Friday, August 24, 2012

Urinary Fairy

So has anyone else seen these commercials for the Poise pads featuring Kirstie Alley? She appears in the bathroom at a party after a woman starts laughing and has an "oops!" moment. The Poise fairy talks about how 1 in 3 women have light bladder leakage or "LBL" and with all her fairy wisdom, gives you a solution to your problems....pads.     

Well, the truth is that "LBL" is a term that the marketing industry came up with that sounds better than the medical term for the same condition, which is....urinary incontinence. In this case, stress urinary incontinence. So call it what you will, LBL or SUI, these are the names for the condition where you are losing urine without meaning to during physical activity, such as coughing, sneezing, laughing, or exercise.

While I agree with the Poise fairy that having the right pad can be important when you have urinary leakage, I want to let you in on a little secret...there is another more important fairy out there who you need to be talking to! The Urinary Fairy! 

Okay, so that may not be the technical term for a pelvic floor physical therapist, but potato, potato. A pelvic floor physical therapist can do the most magical thing of all! They can help you to get rid of the problem!
 
With SUI, the pelvic floor muscles, which support the bladder and urethra, are weak and not able to prevent urine from flowing when pressure is placed on the abdomen, like when you laugh or take a Zumba class or pick up your child. Risk factors for SUI include:
  • Being female
  • Childbirth
  • Getting older
  • Obesity
So what can a Urinary Fairy do for you? Physical therapy for this particular issue involves strengthening of the pelvic floor muscles by doing pelvic floor exercises. Some people have been told by their doctors that they need to do Kegels, which are pelvic floor exercises named after the doctor who came up with them. Some of my patients come in and say that they tried Kegels and they didn't work, but I compare that to someone telling you that you should go to the gym and exercise versus having a personal trainer. A pelvic floor physical therapist can examine you to determine if you are doing a pelvic floor muscle contraction correctly and if not, instruct you in how to do so. I like to tell my patients that I have Kegels on steroids...a whole arsenal of pelvic floor exercises to get your muscles in tip-top shape, to stop you from having those "oops!" moments. Patients typically see a significant decrease in their urinary leakage in 8 to 12 weeks. So wouldn't you rather talk to a Urinary Fairy and get rid of the pads once and for all?

P.S. Check out this video from my fellow urinary fairy about how to do a pelvic floor contraction properly!

Thursday, August 16, 2012

So, just what is your pelvic floor?

The pelvic floor is a group of muscles whose job it is to aid in urinary and bowel continence and to support the contents of your pelvis, such as the bladder and uterus. Most people are unaware that they even have these muscles because they function pretty much independently, doing their job without you having to think about it. It is when something starts to go wrong with the pelvic floor muscles that people find out that they have them and they are not functioning properly.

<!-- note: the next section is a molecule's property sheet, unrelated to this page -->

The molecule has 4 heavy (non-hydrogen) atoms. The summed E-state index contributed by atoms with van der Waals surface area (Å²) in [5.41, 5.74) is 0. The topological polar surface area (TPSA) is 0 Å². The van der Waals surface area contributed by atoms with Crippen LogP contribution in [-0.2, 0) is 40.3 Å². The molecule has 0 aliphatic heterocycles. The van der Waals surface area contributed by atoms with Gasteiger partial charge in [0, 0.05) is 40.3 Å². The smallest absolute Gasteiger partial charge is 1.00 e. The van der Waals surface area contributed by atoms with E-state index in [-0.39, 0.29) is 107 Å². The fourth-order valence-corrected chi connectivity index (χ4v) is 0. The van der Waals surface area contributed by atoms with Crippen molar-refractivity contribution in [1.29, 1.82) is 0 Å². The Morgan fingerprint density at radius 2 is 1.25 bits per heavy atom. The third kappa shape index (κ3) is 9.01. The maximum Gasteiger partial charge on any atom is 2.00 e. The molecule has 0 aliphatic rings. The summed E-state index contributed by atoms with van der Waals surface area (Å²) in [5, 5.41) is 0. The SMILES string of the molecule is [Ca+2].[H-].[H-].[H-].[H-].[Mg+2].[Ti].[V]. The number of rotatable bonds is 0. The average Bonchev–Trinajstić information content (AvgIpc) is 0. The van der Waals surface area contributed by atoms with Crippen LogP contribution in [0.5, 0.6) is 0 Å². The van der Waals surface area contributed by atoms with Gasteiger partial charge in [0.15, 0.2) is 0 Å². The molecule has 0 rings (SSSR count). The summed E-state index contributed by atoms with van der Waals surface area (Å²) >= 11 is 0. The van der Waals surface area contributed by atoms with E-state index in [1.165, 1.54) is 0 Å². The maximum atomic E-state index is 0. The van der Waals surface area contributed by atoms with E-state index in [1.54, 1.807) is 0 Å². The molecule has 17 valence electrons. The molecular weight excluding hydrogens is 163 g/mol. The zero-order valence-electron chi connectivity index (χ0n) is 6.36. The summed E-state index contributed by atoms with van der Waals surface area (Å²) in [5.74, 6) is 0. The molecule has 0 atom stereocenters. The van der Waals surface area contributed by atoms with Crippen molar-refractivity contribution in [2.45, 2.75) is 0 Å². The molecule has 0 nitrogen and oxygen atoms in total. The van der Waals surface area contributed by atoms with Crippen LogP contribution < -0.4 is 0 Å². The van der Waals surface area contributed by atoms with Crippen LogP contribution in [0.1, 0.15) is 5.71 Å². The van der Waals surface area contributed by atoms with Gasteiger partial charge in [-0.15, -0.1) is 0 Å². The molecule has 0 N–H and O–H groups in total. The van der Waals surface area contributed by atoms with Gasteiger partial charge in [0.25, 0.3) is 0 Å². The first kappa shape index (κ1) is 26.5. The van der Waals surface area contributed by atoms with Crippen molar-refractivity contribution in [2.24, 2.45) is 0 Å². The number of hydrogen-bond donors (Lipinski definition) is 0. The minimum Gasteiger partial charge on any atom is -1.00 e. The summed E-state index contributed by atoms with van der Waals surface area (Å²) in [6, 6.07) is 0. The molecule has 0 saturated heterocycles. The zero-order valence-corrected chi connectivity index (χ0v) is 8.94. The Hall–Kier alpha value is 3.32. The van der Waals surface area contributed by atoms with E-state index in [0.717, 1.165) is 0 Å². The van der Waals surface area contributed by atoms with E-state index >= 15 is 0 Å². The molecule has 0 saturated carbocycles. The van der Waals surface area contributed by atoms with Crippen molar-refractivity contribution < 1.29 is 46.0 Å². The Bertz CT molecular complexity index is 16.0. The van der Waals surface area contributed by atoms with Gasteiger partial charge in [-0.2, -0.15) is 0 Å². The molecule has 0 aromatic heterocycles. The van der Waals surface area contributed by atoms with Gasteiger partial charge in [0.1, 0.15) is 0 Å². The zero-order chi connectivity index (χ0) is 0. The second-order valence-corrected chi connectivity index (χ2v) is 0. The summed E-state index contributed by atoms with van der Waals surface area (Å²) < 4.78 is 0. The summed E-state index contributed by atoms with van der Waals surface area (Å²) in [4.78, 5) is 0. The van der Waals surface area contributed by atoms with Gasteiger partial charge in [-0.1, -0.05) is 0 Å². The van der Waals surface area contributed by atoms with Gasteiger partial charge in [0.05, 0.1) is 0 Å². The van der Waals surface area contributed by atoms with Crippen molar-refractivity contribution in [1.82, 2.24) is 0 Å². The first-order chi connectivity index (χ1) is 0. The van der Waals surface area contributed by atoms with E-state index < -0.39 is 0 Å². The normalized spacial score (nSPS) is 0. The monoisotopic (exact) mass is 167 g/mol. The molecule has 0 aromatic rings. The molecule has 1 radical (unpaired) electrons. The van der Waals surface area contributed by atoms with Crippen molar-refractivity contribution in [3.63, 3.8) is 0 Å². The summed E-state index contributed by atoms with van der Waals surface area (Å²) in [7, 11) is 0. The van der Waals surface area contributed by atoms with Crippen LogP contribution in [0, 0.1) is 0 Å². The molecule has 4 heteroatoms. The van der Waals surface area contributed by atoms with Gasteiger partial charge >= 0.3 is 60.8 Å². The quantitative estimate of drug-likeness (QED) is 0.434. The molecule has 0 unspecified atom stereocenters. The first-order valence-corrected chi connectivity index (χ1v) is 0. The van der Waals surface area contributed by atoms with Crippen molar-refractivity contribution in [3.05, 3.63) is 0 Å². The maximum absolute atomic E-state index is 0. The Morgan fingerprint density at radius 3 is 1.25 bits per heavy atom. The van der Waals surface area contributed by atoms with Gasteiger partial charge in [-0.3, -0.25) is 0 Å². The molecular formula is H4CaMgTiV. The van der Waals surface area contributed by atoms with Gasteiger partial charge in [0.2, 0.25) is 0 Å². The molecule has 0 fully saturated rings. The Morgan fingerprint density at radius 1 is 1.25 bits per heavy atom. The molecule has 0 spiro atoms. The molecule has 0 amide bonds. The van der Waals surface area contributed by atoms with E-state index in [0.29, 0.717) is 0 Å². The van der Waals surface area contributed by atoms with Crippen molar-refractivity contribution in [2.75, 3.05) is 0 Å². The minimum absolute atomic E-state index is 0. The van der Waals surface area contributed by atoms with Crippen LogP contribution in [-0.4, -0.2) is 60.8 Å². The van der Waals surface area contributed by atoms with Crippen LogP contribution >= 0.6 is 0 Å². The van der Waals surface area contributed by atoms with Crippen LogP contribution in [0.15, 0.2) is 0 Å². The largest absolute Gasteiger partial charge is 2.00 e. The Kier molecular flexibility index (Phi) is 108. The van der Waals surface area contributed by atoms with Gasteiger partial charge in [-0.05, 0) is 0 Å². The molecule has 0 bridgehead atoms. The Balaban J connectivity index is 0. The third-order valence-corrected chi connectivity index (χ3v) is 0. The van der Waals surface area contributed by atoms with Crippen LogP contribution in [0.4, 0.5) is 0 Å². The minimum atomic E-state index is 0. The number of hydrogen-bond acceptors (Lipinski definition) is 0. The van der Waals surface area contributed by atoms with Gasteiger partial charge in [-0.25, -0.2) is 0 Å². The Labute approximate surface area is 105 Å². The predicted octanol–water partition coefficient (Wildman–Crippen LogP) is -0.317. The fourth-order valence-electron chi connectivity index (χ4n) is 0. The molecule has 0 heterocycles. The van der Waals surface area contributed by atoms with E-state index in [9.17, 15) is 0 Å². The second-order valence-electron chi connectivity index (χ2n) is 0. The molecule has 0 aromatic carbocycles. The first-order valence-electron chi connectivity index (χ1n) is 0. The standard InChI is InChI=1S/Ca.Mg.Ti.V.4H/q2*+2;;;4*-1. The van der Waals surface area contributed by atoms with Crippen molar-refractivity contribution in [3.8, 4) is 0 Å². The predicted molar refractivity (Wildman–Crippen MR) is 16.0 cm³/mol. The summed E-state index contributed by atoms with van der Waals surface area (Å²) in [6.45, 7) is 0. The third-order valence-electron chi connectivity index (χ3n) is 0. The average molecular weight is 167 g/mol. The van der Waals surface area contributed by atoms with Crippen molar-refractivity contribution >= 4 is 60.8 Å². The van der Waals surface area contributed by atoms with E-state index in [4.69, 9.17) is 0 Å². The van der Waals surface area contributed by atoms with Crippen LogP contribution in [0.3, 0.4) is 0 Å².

In its simplest form, pelvic floor dysfunction – aka, when something goes wrong- can usually be broken down into two categories.
1: pelvic floor muscle weakness
2: pelvic floor muscle tension.
With weakness, typically this will show up as incontinence or leakage of urine or bowels.  
Tension of pelvic floor muscles may present as constipation, pain with sitting, tailbone pain or pain with intercourse.

Pelvic floor dysfunction is kind of an umbrella term that covers many diagnoses.  If you have issues with your pelvic floor, talk to your doctor about physical therapy as an option for treatment. 
 To find a physical therapist near you who specializes in pelvic floor dysfunction, please refer to the following websites:
American Physical Therapy Association (APTA) Section on Women’s Health:
Herman and Wallace Pelvic Rehabilitation Institute

Come back next week when I will be diving in to more specific diagnoses related to the pelvic floor!

Wednesday, August 8, 2012

Introduction

I'm Cody McNeely, PT, DPT. I specialize in physical therapy for pelvic floor dysfunction. I work in Austin, TX as a therapist at Sullivan Physical Therapy, a clinic specializing in pelvic floor dysfunction. I graduated with a Doctorate in Physical Therapy in 2010 from the University of Kentucky. I love my job and I find it very rewarding to be able to help people who are having issues with some of the most basic functions in life, such as urination, bowel movements and sexual intercourse. I've seen how difficulties in these areas can negatively affect a person's life and I like that I can help change that. My blog is an opportunity for me to reach out and help others beyond the patients in my practice and I hope that the information you find here helps you. My hope is that I can share my knowledge and experience in an informative and fun way. A few times a month I will be posting new information, my thoughts and observations about pelvic floor conditions and technology that can benefit those dealing with pelvic floor dysfunction.